Zaki Baruti characterized the movement for racial equity as a “long road.”
From his first protest against the 1969 police shootings of Fred Hampton and Mark Clark in Chicago to Michael Brown’s death in 2014 and now the shootings of George Floyd and Breonna Taylor, he has been a key player in advocating for justice.
On October 20, Baruti – the president/general of the Universal African Peoples Organization, publisher of the African News World and former candidate for Missouri governor – reflected on his decades of activism and his hope for the next generation of leaders in the movement to an audience of 26 Zoom attendees.
It was part of the St. Louis Civil Rights Leaders Speakers Series at the University of Missouri–St. Louis. Organized by the Pierre Laclede Honors College, the series connects students with pioneering and modern activists, providing them an opportunity to engage with issues related to racial equity.
“This is not just stories from the past,” said Rob Wilson, assistant teaching professor and community engagement coordinator for the Honors College. “We want students to realize this really matters in this current political climate, in this current situation. This affects every single one of us. I want students to think and reflect and experience and get outside the classroom walls in a way they never have before.”
The series was comprised of five town hall events held via Zoom. To maintain an intimate feel and provide opportunities for optimal engagement, registration was limited to 35 honors students per session.
At the second town hall of the series, Baruti gave a brief overview of his work as an activist and answered questions from attendees.
Early in the discussion, he reflected on Brown’s death in Ferguson and how it created a shift in the movement for racial justice.
“For me, Michael Brown’s death signaled a whole new wave of leadership in the Black community coming from the younger segment,” he said. “It spoke volumes to the ongoing fight against police violence in the Black community. In fact, it took me back to my very first community organizing event. I was infuriated to such an extent that I organized. You had a very sustained movement of resistance to this kind of victimization of Black people, led many times by the younger generation that had been fed up with the kind of treatment of Black people in this country.”
The discussion went on to cover education, the role of the Black Panthers, the connection between racism and classism, economic reparations and more. Baruti also addressed protesting and its importance in the movement for racial equity.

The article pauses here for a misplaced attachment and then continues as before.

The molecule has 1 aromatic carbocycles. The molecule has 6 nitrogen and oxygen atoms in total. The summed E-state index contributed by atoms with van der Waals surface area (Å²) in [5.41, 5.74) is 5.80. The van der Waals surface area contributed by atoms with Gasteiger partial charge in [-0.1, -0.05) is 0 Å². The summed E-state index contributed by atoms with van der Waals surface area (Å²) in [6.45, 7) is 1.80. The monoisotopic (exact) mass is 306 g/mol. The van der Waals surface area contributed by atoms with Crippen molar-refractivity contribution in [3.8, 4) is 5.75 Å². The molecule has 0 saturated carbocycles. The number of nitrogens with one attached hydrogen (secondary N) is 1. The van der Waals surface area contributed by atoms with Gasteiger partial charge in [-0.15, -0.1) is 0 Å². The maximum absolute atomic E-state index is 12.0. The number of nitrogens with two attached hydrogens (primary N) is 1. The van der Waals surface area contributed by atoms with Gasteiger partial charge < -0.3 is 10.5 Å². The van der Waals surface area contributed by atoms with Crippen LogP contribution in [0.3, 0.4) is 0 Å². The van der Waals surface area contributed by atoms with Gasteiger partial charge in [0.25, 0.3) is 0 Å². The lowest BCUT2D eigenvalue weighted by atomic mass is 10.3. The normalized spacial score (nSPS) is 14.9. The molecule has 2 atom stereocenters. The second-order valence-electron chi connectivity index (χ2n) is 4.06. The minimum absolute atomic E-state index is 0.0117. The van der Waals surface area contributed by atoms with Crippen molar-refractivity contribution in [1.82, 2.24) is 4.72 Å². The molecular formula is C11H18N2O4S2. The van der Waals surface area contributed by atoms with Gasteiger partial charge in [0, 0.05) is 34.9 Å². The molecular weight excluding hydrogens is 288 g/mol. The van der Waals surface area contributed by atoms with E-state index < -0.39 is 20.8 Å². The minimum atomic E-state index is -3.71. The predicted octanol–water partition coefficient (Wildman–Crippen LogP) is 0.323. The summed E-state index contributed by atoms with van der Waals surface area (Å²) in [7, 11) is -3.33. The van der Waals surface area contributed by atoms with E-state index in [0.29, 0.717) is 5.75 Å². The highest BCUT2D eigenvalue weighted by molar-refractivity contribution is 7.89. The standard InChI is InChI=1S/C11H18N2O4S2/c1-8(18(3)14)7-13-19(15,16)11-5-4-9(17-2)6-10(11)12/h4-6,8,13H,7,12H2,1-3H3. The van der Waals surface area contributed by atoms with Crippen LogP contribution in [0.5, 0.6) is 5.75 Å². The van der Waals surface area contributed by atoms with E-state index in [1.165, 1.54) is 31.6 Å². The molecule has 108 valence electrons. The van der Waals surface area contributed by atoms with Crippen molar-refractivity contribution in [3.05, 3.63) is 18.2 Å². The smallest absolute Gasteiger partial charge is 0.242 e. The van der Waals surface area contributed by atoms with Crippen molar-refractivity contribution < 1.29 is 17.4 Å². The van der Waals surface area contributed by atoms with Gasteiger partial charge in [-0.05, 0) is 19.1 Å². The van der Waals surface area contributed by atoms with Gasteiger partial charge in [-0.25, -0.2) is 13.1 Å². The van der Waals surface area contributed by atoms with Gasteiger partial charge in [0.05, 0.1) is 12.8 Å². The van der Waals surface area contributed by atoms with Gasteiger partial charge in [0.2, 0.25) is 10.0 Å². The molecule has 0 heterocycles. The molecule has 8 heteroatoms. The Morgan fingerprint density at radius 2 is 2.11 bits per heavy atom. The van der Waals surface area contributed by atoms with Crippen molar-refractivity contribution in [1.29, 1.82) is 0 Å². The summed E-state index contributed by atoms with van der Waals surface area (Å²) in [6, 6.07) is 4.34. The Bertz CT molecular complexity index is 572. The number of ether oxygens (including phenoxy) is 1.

“I’m 73 years of age right now, and I’ve been on so many different protests peacefully,” he said. “But again, we just saw this year the vicious death of George Floyd and Breonna Taylor. We could go on and on and on. But without protest, those issues would be swept under the rug, so I always continue to advocate that protest is important.”
The four other speakers in the series, who have also employed protest as part of their activism, include:
- David Ragland, the director of the campaign for Truth and Reparations and co-founder and co-director of the Truth Telling Project
- Cori Bush, a St. Louis native and candidate for U.S. Congress
- Percy Green, a legendary St. Louis activist and plaintiff in the landmark case McDonnell Douglas Corp v. Green
- Sylvester Brown, a writer for The St. Louis American and founder of the Sweet Potato Project to restore economic activity in north St. Louis
Baruti, Green and Brown were previously involved with an honors class called Beyond the Buildings, in which students interviewed and filmed them for a short historical documentary on the civil rights movement in St. Louis.
This semester, the Honors College is offering a class focused on civil rights as well as a cultural traditions course required for all first-year honors students.
The speakers series gave students a chance to engage with people who are actively involved in promoting racial justice – bringing life to topics discussed in class.
“We wanted to enhance the conversations that they’re already having in their classrooms,” Wilson said. “We wanted to break down the walls and have them meet some community leaders who are involved in activism and in issues of race and politics. It’s a chance for them to really engage with people who have been on the front lines of activism – people who have been fighting for racial justice for the majority of their life.”
As Baruti reflected over spending decades as an activist, he looked toward the future with hope and encouraged attendees to get involved in advocating for change.
“My message to young people is that this movement for social justice, it’s a protracted struggle,” he said. “If you’re going to be involved in the movement, you’ve got to understand overall victory may not be right away. This is a long struggle, a long road to justice and equality. This is a glorious and a most needed involvement from those of you who understand that change must come.”